May 3Psych clinicals in school were boring as heck! It's a sad truth. As students you can't do much, you aren't given much direction and it as awkward as all get out. Honestly, after my psych rotation I had no clue what a psych nurse even did. However, I still ended up in psych despite my largely awkward and boring clinical experience. I work on a pediatric inpatient unit and it keeps me busy. Lots of de-esclation to be done and home-sick kiddos to soothe. I savor the precious moments that do get boring because it is a sign that the kids are all participating in treatment and doing well.
I do agree with the sentiment that you can choose to make it boring. There are plenty of nurses who spend little time interacting in the milieu. The more time you spend with your patients the less boring it is. Sometimes, however, no matter how much you try and be boring the "excitement" finds you anyway.
May 8Quote from NimrodelI would say at first I didn't see as many staff-patient interactions as I would have liked to see. As I worked more, I did see more..Hi all,
So I'm a nursing student and we are halfway through our mental health clinical rotation. I am finding it completely boring, and so are many of my classmates. It seems as though the nurses only chart, pass meds, and call the physician, with extraordinarily little patient time. I'm SUPER disappointed by this! Psych has been the thing I've most looked forward to my entire time since deciding I wanted to be a nurse, and it was what I most pictured myself doing when I graduate. I've even accepted a position as a tech at a psychiatric hospital. But psych nursing at the hospital I'm doing clinical at seems insanely boring and I think I'd be bored to tears. So far I've been on both the adult and adult ICU units.
So, I'd like to ask those of you who have experience in the field: what do psych nurses do at your facility? Is it typically "boring"? How much patient interaction do you have on a typical day?
I'm not trying to offend anyone, and I know that psych nursing is not easy work. I'm not trying to make it out to be a lesser profession; as previously stated, I've spent several years wanting to do it when I graduate. But now I'm questioning those plans and would like to get a sense of what people's experiences are so I can refine my sense of what I'd like to do once I graduate.
I had a similar comment from someone I just oriented. Now, this is saying that the ratio at the facility is appropriate and the nurses have time to work with the clients. Psychiatric nursing is what you make of it. You can do one-to-ones, work on your therapeutic relationships/rapport, assess/re-assess, you can work on coping tools, spend time with the clients and be therapeutic with them. Or you can be an over-glorified babysitter who doesn't get involved, passes medications and charts.
What you do is up to you. Your experience is what you make it.
Edit: I just wanted to say that during my clinical rotation, I said that psych nursing is where nursing went to die. Its very different from the buzz of a medical unit. Yet I found myself here and I LOVE IT. I don't have the opinion at all now.Last edit by Kittenx on May 8
Jun 4I mean no disrespect, I am not talking about you in particular. Just offering my 2 cents. From my experience, I find that in psych your level of boredom is directly related to what kind of nurse you are. There are a lot of people who see the profession as glorified babysitters and stay in the nursing station, see the patients the minimum amount of time, chart and then go home. On the flip side you have those who hate charting because it takes away from their time to interact with the patient, learn how to communicate, and de-escalate. Charting is important for your job, interaction is important for your patient. The nurse can choose to interact or not. For example, I have a patient that the last time he was in he got me really good with a headbutt. That was a while back. Today, if he starts to escalate I am able to calm him down because he trust me and I have good rapport with him. That didn't happen from me staying in the nursing station being bored. That took a lot of time and effort to develop. My advice would be if you are bored, then you most likely aren't doing it right. You should be honest with yourself and decide if you are suited to work in psych. Nursing is a huge field and there is no sense to stick to a career you are not meant to be in. Psych can be an emotional roller coaster that not many people are cut out. Doesn't mean anything is wrong with you as a person (probably means you are the normal one in fact lol). Just means it might be worth it to move on to something else.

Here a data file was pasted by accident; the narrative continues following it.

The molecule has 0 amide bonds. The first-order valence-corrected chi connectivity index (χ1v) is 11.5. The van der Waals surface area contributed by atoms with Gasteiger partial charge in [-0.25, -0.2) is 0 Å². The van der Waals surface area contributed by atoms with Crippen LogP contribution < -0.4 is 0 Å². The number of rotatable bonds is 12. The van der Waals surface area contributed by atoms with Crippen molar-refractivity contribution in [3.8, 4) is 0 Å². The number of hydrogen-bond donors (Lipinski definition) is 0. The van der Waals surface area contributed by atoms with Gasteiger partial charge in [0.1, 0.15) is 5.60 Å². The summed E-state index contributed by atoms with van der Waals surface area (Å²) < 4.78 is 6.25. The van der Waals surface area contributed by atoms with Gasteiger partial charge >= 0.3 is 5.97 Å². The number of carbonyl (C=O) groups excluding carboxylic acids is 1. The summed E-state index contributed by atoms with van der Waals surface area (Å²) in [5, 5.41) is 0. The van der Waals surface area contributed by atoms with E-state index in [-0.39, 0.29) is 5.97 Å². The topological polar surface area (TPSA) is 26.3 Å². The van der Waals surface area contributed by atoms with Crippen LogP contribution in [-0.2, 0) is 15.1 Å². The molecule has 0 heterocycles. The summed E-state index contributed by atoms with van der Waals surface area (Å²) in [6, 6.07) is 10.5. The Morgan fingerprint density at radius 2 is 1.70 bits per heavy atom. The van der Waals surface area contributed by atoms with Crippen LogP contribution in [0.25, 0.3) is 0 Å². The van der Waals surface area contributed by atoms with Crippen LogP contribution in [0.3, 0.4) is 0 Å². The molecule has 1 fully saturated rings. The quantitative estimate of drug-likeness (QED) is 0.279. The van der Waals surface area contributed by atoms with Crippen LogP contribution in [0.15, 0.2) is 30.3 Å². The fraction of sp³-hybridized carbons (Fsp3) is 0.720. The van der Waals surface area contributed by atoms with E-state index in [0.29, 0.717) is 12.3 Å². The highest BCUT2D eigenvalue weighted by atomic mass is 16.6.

Jul 4I don't think it's boring at all. Creating a therapeutic milieu is what is different from a medical floor -- which I like because I like calm and creating calm environments. If you like crazy non-stop action go to the ER (been there, done that). What's interesting in psych is when you talk to people and get their story. Additionally, I would argue people are a mystery -- you're the detective trying to figure them out. Unlike physical health, mental health a lot of the time remains nebulous at best. Understanding the diversity of people, their experiences, and how they work will make you a better psych nurse and you will start to see patterns in other patients with slight variations of certain diagnosis. If you find human behavior interesting, mental health is a great field.
Jul 4I don't think I've had a boring day in psych in a good 15 years - things were relatively quiet today so we broke out the Karaoke machine and did sing a longs
Jul 6I am in Australia in an Acute Adult unit
It's a wonderful job, it's not for every one
It's about connecting with your patients
Spending time, building trust and rapore
I use a conversational style
All the best